and the sound of a bugle from that direction startled us.

But we saw nothing, and I believe Mulinuu is (at least at present) incapable of any act of offence. One good job, these threats to my home and family take away all my childish temptation to go out and fight. Our force must be here, to protect ourselves. I see panic rising among the whites; I hear the shrill note of it in their voices, and they talk already about a refuge on the war ships. There are two here, both German;

German warship in Apia Harbour, ca 1894-1898 [https://digitalnz.org]

and the Orlando is expected presently.

The Royal Navy’s armoured cruiser HMS ‘Orlando’, on Sydney Harbour, 1893-1897 [https://collection.maas.museum]

Sunday, 9th July.

Well, the war has at last begun. For four or five days, Apia has been filled by these poor children with their faces blacked, and the red handkerchief about their brows, that makes the Malietoa uniform,

Traditional guards with machetes, Samoa [www.nzherald.co.nz]

and the boats have been coming in from the windward, some of them 50 strong, with a drum and a bugle on board – the bugle always ill-played – and a sort of jester leaping and capering on the sparred nose of the boat, and the whole crew uttering from time to time a kind of menacing ulluation. Friday they marched out to the bush; and yesterday morning we heard that some had returned to their houses for the night, as they found it ‘so uncomfortable.’ After dinner a messenger came up to me with a note, that the wounded were arriving at the Mission House.

Te London Mission House, Apia, Samoa [https://i.pinimg.com]

Fanny, Lloyd and I saddled and rode off with a lantern; it was a fine starry night, though pretty cold. We left the lantern at Tanugamanono,

[…] and then down in the starlight.


I found Apia, and myself, in a strange state of flusteration; my own excitement was gloomy (I may say) truculent; others appeared imbecile; some sullen. The best place in the whole town was the hospital.

Exterior view of the Government Hospital, Apia, Samoa. Photographed by Alfred John Tattersall in about 1923 [https://natlib.govt.nz]

A longish frame-house it was, with a big table in the middle for operations, and ten Samoans, each with an average of four sympathisers, stretched along the walls. Clarke was there, steady as a die; Miss Large, little spectacled angel, showed herself a real trump;

Illustration by Gordon Browne for “The Beach of Falesá”, Island Nights’ Entertainments, Cassell & Company, London, Paris & Melbourne 1893. The Rev. William Edward Clarke of the London Missionary Society in Apia said that RLS told him that Tarleton the missionary in the story was drawn from him. We don’t have any photograph of him yet.
Agnes Eunice Large (1854-1917) was an L.M.S. missionary who arrived in Apia in April 1892 to work at the School for the Children of Foreigners. She had privately printed a few copies of RLS’s prayer ‘Sunday’ (read at his funeral) – ‘because I love both the Prayer and its Author.’ She proudly quoted RLS’s description of her (Colvin had tactfully omitted the word ‘ugly’) ( Cf. Mehew 8, p. 124 n. 9) [https://illustratingstevenson.wordpress.com/]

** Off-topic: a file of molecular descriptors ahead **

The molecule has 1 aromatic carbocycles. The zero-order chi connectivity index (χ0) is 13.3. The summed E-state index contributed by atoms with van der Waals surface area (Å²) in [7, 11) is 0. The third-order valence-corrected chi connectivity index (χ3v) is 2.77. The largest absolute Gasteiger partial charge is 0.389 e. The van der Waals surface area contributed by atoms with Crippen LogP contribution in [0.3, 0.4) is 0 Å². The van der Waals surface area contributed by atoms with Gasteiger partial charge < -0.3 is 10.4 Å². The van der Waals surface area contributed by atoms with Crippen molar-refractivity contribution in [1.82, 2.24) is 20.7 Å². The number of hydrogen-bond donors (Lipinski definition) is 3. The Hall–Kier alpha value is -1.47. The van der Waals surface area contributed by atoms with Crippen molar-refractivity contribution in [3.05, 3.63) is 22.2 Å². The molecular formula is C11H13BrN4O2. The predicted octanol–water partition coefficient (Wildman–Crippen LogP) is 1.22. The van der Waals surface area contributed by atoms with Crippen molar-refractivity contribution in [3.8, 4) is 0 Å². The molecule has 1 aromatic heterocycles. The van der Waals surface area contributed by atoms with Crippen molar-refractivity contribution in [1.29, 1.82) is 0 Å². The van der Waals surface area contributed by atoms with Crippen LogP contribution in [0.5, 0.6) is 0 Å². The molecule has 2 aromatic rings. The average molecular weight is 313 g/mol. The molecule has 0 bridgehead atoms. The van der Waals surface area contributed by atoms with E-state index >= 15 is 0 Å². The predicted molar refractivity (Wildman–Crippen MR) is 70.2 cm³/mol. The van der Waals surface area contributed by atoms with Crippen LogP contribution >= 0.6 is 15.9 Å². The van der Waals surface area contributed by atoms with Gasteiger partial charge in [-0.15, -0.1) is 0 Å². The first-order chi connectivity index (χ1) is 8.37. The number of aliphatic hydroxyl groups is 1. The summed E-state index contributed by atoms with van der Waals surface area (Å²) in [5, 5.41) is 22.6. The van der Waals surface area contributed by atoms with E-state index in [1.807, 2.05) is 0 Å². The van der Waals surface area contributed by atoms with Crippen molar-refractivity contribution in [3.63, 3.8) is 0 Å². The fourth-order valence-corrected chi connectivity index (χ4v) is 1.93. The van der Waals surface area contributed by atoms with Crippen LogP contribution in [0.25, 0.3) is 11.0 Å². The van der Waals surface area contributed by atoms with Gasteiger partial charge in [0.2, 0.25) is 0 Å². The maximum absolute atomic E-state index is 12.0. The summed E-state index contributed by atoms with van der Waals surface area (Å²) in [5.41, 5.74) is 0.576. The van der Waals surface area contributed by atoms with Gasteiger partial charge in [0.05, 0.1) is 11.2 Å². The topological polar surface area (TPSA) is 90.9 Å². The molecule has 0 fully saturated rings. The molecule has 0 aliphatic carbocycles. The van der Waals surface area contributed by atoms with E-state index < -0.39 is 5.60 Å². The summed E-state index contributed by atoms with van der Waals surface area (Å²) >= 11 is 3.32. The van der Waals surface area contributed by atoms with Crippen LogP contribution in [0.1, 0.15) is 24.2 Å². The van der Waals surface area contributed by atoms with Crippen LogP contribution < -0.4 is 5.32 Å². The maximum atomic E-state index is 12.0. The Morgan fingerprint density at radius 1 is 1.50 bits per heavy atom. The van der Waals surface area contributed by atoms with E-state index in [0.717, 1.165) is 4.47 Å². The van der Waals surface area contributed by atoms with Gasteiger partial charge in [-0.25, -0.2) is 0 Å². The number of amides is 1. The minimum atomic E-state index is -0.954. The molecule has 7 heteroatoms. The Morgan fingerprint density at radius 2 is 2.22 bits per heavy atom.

the nice, clean, German orderlies in their white uniforms looked and meant business. (I hear a fine story of Miss Large a cast-iron teetotaller going to the public-house for a bottle of brandy.)

The doctors were not there when I arrived; but presently it was observed that one of the men was going cold. He was a magnificent Samoan, very dark, with a noble aquiline countenance, like an Arab, I suppose, and was surrounded by seven people, fondling his limbs as he lay: he was shot through both lungs. And an orderly was sent to the town for the (German naval) doctors, who were dining there. Meantime I found an errand of my own. Both Clarke and Miss Large expressed a wish to have the public hall, of which I am chairman, and I set off down town, and woke people out of their beds, and got a committee together, and (with a great deal of difficulty from one man, whom we finally overwhelmed) got the public hall for them. Bar the one man, the committee was splendid, and agreed in a moment to share the expense if the shareholders object. Back to the hospital about 11.30; found the German doctors there […]. Two men were going now, one that was shot in the bowels – he was dying rather hard, in a gloomy stupor of pain and laudanum, silent, with contorted face. The chief, shot through the lungs, was lying on one side, awaiting the last angel; his family held his hands and legs: they were all speechless, only one woman suddenly clasped his knee, and ‘keened’ for the inside of five seconds, and fell silent again. Went home, and to bed about two A.M. What actually passed seems undiscoverable; but the Mataafas were surely driven back out of Vaitele; that is a blow to them, and the resistance was far greater than had been anticipated which is a blow to the Laupepas. All seems to indicate a long and bloody war […]. Frank’s house in Mulinuu was likewise filled with wounded; many dead bodies were brought in; I hear with certainty of five, wrapped in mats; and a pastor goes to-morrow to the field to bring others. The Laupepas brought in eleven heads to Mulinuu, and to the great horror and consternation of the native mind, one proved to be a girl, and was identified as that of a Taupou – or Maid of the Village – from Savaii.